The problem is so tenacious because, despite its virtues and attributes, America is deeply racist and its democracy is flawed both economically and socially. All too many Americans believe justice will unfold painlessly or that its absence for black people will be tolerated tranquilly.
Justice for black people will not flow into society merely from court decisions nor from fountains of political oratory. Nor will a few token changes quell all the tempestuous yearnings of millions of disadvantaged black people. White America must recognize that justice for black people cannot be achieved without radical changes in the structure of our society. The comfortable, the entrenched, the privileged cannot continue to tremble at the prospect of change in the status quo.” (Rev. Dr. Martin Luther King, A Testament of Hope, published posthumously in 1968)
It has been 50 years since the assassination of Rev. King. Since then, we Catholics, and Christians of all varieties, have often waited for the next prophetic leader to arise and bring about racial justice.
Meanwhile, those of us who are white often claim that racism no longer exists. As Bishop Dale Melczek points out in his excellent pastoral letter on racism, “Created in God’s Image” (2003), “There are those who lived in segregated neighborhoods and comment that there are no race problems in their world. Yet, when confronted with the logic that segregated neighborhoods are, of themselves, indicative of racism, the same people choose to remain locked in that denial or indifferent to pursuing any dialogue.”
Rather than opening our eyes to the de facto segregation in our neighborhoods and schools, many of us look the other way. Rather than rolling up our sleeves and doing the messy, local, difficult work of atoning for the original sins of this nation in slavery and genocide, nurturing our relationships with our Creator, and working to build a more just society, we tend to do nothing. We wait for God to act rather than looking for how to participate humbly in what God is already doing.
To remedy this problem, we need to reencounter Rev. Dr. Martin Luther King Jr. There are few figures whose ministry, words, and legacy can cut to the heart of the consciences of those Christians, Catholic and Protestant, who deny or remain passive in the face of racial injustice.
King remains a figure to whom multitudes of people still listen and who can galvanize the hearts, minds, and souls of the followers of Jesus Christ.
But there are few figures in U.S. history as seemingly well-known but as truly little-understood as Rev. Dr. Martin Luther King, Jr. We need to encounter the real Rev. King, the de-sanitized prophet of racial and economic justice who will make us uncomfortable with his words and deeds of “tough love.”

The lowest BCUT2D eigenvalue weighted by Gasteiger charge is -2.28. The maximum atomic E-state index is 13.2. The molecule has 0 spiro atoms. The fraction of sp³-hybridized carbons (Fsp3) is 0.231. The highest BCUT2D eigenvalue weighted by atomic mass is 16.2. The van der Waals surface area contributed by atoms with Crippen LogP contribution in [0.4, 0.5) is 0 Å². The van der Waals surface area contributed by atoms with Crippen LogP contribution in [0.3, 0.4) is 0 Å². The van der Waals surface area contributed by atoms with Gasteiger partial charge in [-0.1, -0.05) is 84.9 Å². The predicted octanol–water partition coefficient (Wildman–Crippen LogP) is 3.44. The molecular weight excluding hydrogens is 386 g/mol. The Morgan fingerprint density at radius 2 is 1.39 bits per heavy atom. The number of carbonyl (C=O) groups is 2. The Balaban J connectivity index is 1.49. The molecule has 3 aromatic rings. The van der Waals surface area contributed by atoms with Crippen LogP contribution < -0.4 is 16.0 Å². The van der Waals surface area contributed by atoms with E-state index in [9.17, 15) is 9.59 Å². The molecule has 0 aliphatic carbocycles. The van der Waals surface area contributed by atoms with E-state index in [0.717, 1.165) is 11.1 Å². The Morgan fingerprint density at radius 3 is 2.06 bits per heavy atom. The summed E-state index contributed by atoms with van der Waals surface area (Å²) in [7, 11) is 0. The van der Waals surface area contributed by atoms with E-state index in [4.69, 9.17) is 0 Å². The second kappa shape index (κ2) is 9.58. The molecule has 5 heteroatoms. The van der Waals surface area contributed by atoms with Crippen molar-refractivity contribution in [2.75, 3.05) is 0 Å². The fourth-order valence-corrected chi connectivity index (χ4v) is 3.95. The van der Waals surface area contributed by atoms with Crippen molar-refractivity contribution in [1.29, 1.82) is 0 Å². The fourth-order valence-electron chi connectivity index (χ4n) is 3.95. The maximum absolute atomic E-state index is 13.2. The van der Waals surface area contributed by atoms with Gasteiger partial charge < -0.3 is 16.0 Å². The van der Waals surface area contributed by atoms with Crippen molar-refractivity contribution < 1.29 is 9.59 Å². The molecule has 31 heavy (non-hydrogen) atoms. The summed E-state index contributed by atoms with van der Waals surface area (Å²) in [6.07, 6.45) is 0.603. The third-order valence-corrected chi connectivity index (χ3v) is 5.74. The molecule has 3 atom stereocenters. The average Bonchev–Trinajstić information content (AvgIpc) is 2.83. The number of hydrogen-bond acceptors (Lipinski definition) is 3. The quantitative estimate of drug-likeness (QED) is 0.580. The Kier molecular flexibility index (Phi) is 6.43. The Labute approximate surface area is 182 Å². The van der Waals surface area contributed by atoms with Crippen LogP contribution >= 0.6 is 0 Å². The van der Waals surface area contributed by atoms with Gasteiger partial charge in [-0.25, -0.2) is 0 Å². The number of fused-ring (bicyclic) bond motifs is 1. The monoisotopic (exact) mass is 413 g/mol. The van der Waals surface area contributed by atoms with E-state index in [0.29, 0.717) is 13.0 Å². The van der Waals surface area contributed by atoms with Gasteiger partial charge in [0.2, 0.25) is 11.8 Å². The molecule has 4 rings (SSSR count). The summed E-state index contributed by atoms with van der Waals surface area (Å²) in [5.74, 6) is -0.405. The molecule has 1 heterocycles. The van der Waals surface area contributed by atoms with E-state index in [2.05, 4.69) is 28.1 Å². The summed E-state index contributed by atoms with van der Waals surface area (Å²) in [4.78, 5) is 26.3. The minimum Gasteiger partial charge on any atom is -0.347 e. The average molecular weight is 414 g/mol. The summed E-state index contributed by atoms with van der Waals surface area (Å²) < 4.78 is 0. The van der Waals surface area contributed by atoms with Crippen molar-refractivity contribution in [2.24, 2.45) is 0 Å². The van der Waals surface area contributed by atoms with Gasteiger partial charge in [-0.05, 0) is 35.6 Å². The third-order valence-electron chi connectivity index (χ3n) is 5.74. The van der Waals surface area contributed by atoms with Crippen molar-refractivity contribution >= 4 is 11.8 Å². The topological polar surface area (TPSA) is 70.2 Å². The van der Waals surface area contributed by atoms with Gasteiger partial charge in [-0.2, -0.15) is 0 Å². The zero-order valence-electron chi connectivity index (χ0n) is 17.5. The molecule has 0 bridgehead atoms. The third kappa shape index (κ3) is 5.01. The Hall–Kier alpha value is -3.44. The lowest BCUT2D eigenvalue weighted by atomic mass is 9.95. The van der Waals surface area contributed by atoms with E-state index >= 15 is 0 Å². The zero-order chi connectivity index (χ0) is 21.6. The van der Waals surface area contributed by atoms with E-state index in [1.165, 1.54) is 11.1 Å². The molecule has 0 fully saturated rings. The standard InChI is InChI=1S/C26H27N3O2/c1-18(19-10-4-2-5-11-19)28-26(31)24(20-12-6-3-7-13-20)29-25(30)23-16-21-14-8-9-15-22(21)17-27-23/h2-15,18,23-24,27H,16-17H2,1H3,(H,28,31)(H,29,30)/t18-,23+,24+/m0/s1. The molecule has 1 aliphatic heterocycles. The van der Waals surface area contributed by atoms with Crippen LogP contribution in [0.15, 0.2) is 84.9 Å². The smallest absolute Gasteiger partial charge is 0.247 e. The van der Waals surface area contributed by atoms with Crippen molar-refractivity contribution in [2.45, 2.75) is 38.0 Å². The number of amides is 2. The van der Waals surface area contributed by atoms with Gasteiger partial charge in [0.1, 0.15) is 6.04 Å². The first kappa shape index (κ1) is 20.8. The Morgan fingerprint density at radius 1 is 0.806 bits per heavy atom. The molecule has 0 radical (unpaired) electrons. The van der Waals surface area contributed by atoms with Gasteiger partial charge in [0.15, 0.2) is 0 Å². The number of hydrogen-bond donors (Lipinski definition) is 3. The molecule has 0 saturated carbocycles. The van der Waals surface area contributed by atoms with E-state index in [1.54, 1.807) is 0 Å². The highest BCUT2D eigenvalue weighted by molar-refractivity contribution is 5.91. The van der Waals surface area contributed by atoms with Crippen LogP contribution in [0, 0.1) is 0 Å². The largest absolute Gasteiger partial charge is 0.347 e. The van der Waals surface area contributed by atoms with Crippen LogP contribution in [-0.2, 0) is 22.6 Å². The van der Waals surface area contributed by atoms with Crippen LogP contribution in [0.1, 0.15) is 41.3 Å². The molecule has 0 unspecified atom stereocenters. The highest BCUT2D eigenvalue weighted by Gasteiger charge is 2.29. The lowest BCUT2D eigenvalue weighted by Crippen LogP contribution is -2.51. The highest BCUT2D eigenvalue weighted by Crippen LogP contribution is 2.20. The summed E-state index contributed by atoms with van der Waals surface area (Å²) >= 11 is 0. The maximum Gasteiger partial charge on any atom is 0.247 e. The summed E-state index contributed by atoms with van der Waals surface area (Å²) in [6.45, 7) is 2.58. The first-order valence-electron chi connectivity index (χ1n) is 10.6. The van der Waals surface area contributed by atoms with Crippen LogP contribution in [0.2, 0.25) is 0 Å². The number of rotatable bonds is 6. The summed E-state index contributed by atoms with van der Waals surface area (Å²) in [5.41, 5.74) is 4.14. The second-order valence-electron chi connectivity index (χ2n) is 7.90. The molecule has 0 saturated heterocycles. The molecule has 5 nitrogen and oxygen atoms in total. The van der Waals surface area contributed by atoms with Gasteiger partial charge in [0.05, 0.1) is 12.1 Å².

If high school history books, news talking heads, and the occasional homily references are any indicator, the good Reverend only did a few things: He held lots of peaceful marches, he helped bring about the passage of civil rights and voting rights legislation, and he had a dream in 1963 about all human beings someday being judged not by the color of their skin but by the content of their character. He helps us feel good, and he was against violence. That’s about it.
But, as a famous professor of King’s theology told me in class many years ago, people do not get assassinated because they are nice and they make people feel good. Nor do they get killed because they are friends of the powerful and the status quo.
People get killed when they become too troublesome, too radical, too much of a threat to be allowed to live any longer. Lots of people, mostly white people, tried to kill King for the majority of his public life. But it is not a mere coincidence that he finally was done away with just at the time he was calling upon all poor people in the nation—black, white, Latino, Asian, Native American—to rise up, march on Washington as a nonviolent occupying army, and shut down the workings of the nation’s capital until the federal government took action to end poverty once and for all. This was the Poor People’s Campaign, initiated in 1967.
When a public figure starts calling not only for black freedom but for a multiracial, nonviolent, social revolution to eliminate the sibling scourges of racism, poverty, and militarism, that figure has signed his own death certificate. It is sad and cruel, but of little surprise, that on April 4, 1968, Rev. King was assassinated.
As our nation approaches the 50th anniversary of King’s assassination, rarely do we hear about the de-sanitized, inconvenient King.
Rarely do we hear about the King who publicly remarked that his dream from 1963 often had turned into a nightmare (“Address at the End of the Selma to Montgomery March”). Rarely do we hear about the King who was so troubled by the long history of white violence against blacks that he publicly wondered if black and white Christians actually worship the same God (“Letter from Birmingham City Jail”).
Rarely do we hear about the King who said he encountered an intensity of anti-black hatred and racism on the faces and in the actions of whites in Chicago—men, women, and children, mostly Catholic—that he had never encountered anywhere in the South and began to wonder if all whites were unconscious racists (1966 Chicago Campaign).